favorably with those of the macro society. However, while the number of
Aboriginal university graduates rise consistently, for the most part these
graduates have generally been unable to obtain employment except in the
Public Service Sector (delivering services to Aboriginal clients, and to a
lesser degree, having policy input) or by holding key positions in Aboriginal
community organisations. [There have also been exceptions with a
comparative few who have been able to establish themselves in small
businesses or in Academia.]
The ARC suggests that the reason for this is twofold; 1,) that Aboriginal
graduates are generally seen to be either graduating from some sort of
“Mickey Mouse” course with inferior standards and Aboriginal perspectives
which are irrelevant to the needs of mainstream Australia; [note: Aboriginal
experiences and perspectives are accepted throughout the Academic world
as enriching and highly valuable in many fields of study] and 2.) that, if
graduating from a mainstream course, then ‘someone was there to grease the
path’ or that ‘soft-marking’ allowed undeserving candidates to graduate.
While most graduates have eventually found employment it is almost
inevitably in the delivery of services to other Aboriginals. Such employment
can only be sustained for as long as the “white” Australia has the will to
maintain services to Aboriginals. In effect, Aboriginal employment rests on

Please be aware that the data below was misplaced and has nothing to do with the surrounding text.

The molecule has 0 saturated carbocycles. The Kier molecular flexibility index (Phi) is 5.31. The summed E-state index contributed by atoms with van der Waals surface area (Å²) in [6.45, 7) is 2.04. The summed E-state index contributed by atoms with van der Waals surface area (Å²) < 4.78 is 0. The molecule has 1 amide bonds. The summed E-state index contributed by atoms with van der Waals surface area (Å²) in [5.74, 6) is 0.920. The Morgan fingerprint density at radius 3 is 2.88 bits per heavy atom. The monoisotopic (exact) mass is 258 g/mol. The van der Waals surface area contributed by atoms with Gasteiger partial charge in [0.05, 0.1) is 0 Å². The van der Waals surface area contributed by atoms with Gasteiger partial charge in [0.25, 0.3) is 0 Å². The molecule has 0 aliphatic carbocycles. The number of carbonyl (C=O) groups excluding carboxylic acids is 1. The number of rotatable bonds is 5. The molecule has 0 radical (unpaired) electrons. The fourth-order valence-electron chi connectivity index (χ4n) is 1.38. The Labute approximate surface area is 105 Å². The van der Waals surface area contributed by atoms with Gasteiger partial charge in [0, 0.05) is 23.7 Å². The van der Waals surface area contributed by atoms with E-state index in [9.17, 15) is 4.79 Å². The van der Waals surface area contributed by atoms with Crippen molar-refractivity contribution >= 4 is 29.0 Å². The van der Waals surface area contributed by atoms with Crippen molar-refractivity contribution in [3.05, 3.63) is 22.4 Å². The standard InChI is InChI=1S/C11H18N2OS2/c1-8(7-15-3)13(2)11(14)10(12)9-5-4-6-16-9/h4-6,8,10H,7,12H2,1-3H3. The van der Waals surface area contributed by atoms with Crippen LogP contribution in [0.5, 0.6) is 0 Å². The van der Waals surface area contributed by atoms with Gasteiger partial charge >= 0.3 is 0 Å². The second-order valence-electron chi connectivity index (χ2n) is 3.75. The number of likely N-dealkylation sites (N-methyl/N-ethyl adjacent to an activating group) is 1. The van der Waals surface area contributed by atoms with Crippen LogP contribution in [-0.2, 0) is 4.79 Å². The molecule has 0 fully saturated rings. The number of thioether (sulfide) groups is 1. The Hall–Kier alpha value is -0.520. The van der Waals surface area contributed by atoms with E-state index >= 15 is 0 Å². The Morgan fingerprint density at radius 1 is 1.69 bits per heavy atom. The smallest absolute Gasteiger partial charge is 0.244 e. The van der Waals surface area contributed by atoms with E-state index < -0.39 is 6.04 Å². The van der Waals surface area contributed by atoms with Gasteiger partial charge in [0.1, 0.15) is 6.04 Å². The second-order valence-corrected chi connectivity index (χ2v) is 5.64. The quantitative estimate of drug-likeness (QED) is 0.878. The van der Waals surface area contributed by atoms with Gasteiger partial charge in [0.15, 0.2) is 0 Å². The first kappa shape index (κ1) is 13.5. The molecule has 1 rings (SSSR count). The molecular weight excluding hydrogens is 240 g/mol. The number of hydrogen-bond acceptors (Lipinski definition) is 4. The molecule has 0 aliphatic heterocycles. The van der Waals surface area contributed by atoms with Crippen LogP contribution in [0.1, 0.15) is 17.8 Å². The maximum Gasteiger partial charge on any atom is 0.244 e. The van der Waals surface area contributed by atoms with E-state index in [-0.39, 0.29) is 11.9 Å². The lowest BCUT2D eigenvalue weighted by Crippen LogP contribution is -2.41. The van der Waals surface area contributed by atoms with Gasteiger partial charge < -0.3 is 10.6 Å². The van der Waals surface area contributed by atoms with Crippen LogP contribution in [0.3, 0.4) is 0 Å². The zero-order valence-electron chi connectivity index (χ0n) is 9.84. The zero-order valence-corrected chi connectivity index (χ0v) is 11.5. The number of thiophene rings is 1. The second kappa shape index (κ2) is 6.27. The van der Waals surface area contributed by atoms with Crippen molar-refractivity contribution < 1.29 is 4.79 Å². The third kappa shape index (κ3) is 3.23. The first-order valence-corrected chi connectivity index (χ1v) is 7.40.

the whim of the political machinery of the general society. Thus with the
destruction of the Aboriginal and Torres Strait Islander Commission (ATSIC)
Aboriginal employment in the public sector has shown a marked decline.
The employment of some Aboriginals as Park Rangers has provided a
sustainable and ecologically valid exception whereby wages are paid for
firestick farming and landcare management, earning Australia valuable
internationally recognised carbon credits in the process shows that
alternatives to unemployment do not necessarily have to conflict with
Aboriginal cultural norms.
Compulsory Relocation:
Of particular concern is the foreshadowed changes to the Australian welfare
system that will require Aboriginals living in communities that are deemed
“economically unviable” to move to another location (other than their
traditional lands) if offered employment at that other location. In support of
this enforced relocation the Government has allocated $10 million dollars for
the building of four ‘Aboriginal’ hostels at various mining locations throughout
the Kimberley.
It is not coincidental that Bill Hart (from Rio Tinto) and Chris Cottier (BHP
Billiton) have been included in the new Native Title Payments Working Group
which will determine “what type of benefits be provided and the manner in
which these (will be) administered” and “how to make better use of native title
payments under mining and infrastructure agreements” (Macklin; as quoted in
the Australian, Thursday 31st July 2008)
Specific complaints that have been brought to the attention of the
Aboriginal Rights Coalition (ARC)
1). Lack of independent legal advise and appropriate consultation for
Partnership Agreements.
In the APY Lands a number of people have complained that many
people in Communities in the APY Lands (Ernabella etc) are at odds
with the APY Lands Council, and had no confidence that they were
being given full and accurate information before Partnership